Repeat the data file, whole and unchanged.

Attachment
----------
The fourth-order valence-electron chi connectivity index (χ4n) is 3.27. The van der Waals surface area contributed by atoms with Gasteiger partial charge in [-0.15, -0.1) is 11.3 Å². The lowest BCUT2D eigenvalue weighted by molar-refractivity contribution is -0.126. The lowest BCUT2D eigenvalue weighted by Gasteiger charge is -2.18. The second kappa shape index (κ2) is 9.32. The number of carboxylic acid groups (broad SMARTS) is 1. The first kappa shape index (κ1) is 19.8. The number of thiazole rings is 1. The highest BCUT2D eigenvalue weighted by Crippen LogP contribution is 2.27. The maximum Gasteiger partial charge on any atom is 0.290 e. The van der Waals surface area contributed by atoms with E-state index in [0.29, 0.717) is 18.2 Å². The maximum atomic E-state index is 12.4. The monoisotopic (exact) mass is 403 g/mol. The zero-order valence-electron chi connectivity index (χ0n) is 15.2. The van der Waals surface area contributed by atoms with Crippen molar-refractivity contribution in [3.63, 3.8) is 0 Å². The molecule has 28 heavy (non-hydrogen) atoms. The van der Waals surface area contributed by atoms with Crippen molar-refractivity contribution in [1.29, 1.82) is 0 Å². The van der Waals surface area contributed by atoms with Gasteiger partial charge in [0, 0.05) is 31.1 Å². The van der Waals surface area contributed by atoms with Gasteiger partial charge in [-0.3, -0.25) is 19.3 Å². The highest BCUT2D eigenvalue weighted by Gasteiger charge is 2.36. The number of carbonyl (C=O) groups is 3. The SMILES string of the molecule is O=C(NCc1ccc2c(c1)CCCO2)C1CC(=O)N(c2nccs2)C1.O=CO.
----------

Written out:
The fourth-order valence-electron chi connectivity index (χ4n) is 3.27. The van der Waals surface area contributed by atoms with Gasteiger partial charge in [-0.15, -0.1) is 11.3 Å². The lowest BCUT2D eigenvalue weighted by molar-refractivity contribution is -0.126. The lowest BCUT2D eigenvalue weighted by Gasteiger charge is -2.18. The second kappa shape index (κ2) is 9.32. The number of carboxylic acid groups (broad SMARTS) is 1. The first kappa shape index (κ1) is 19.8. The number of thiazole rings is 1. The highest BCUT2D eigenvalue weighted by Crippen LogP contribution is 2.27. The maximum Gasteiger partial charge on any atom is 0.290 e. The van der Waals surface area contributed by atoms with E-state index in [0.29, 0.717) is 18.2 Å². The maximum atomic E-state index is 12.4. The monoisotopic (exact) mass is 403 g/mol. The zero-order valence-electron chi connectivity index (χ0n) is 15.2. The van der Waals surface area contributed by atoms with Crippen molar-refractivity contribution in [3.63, 3.8) is 0 Å². The molecule has 28 heavy (non-hydrogen) atoms. The van der Waals surface area contributed by atoms with Crippen molar-refractivity contribution in [1.29, 1.82) is 0 Å². The van der Waals surface area contributed by atoms with Gasteiger partial charge in [0, 0.05) is 31.1 Å². The van der Waals surface area contributed by atoms with Gasteiger partial charge in [-0.3, -0.25) is 19.3 Å². The highest BCUT2D eigenvalue weighted by Gasteiger charge is 2.36. The number of carbonyl (C=O) groups is 3. The SMILES string of the molecule is O=C(NCc1ccc2c(c1)CCCO2)C1CC(=O)N(c2nccs2)C1.O=CO.